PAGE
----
An Och-Less Och-Ziff

Following news reports of internal clashes over its future, the hedge fund firm has tapped a Credit Suisse executive as its next leader.

Dan Och, founder of Och-Ziff Capital Management Group LLC (Photo Credit: Amanda Gordon/Bloomberg)

Dan Och, founder of Och-Ziff Capital Management Group LLC

(Photo Credit: Amanda Gordon/Bloomberg)

Och-Ziff Capital Management Group has named a new chief executive from outside the company amid headlines about succession problems at the publicly traded, $32 billion hedge fund firm.

Robert Shafir — previously the chief executive of Credit Suisse Americas and co-head of its private banking and wealth management arm — will take over as CEO from Dan Och, effective February 5, the firm said in a statement on Tuesday. Och will continue to serve as chairman through March 2019 and expects to remain involved with the firm after that.

The announcement follows recent reports of turmoil inside the firm over its future leadership, with Och telling investors in a December letter that co-chief investment officer Jimmy Levin was no longer in line for the CEO job, according to a Bloomberg report.

On Monday, the firm announced that William Barr, a former U.S. attorney general, had stepped down from Och-Ziff’s board, according to a regulatory filing. Barr had joined the board in August 2016 and submitted a resignation letter on January 23 that read simply, “This is to advise you that I am resigning from the board of directors, effective at the end of this month (January). If that timing causes any difficulties for the company, please let me know.”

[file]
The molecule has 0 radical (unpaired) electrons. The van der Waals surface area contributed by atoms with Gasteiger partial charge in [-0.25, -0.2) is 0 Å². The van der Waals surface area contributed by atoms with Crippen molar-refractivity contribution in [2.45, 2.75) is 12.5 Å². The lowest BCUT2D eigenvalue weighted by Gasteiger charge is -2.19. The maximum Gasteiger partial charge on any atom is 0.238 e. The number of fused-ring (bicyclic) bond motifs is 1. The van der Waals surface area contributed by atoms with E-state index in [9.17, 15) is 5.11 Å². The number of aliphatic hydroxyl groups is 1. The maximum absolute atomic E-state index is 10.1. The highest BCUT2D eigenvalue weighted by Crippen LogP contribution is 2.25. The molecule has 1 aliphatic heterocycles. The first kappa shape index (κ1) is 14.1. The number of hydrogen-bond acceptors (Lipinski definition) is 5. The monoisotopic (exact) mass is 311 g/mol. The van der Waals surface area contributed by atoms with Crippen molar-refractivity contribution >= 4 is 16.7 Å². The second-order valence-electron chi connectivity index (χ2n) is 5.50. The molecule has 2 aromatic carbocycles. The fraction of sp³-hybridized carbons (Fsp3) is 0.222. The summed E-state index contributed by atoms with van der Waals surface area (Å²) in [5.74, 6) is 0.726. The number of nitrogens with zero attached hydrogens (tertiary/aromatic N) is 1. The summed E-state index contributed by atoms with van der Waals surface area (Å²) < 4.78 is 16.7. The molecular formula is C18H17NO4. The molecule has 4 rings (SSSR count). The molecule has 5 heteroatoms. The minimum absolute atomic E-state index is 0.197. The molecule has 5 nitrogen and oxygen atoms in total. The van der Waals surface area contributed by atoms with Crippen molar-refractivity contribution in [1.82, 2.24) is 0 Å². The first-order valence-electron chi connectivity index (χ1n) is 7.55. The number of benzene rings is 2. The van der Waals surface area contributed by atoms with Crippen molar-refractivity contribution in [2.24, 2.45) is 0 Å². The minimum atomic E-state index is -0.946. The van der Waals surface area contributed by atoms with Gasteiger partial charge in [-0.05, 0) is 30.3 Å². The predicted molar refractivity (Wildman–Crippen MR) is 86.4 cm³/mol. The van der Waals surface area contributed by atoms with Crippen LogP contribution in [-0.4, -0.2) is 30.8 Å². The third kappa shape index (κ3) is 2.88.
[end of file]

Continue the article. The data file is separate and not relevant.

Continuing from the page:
Barr resigned over “a disagreement over CEO succession, as well as business and governance plans for the Company,” Och-Ziff said in the filing.

The announcements come as the firm had appeared to turn a corner on a difficult chapter, following a spell of tough performance and the settlement of a long-running bribery investigation that prompted billions of dollars in outflows.

In September of 2016 the firm settled criminal charges that one of its former executives – who was charged with fraud earlier this month – had paid bribes to high-level government officials in Africa. Its OZ Master Fund had gained 9.94 percent through November, 2017.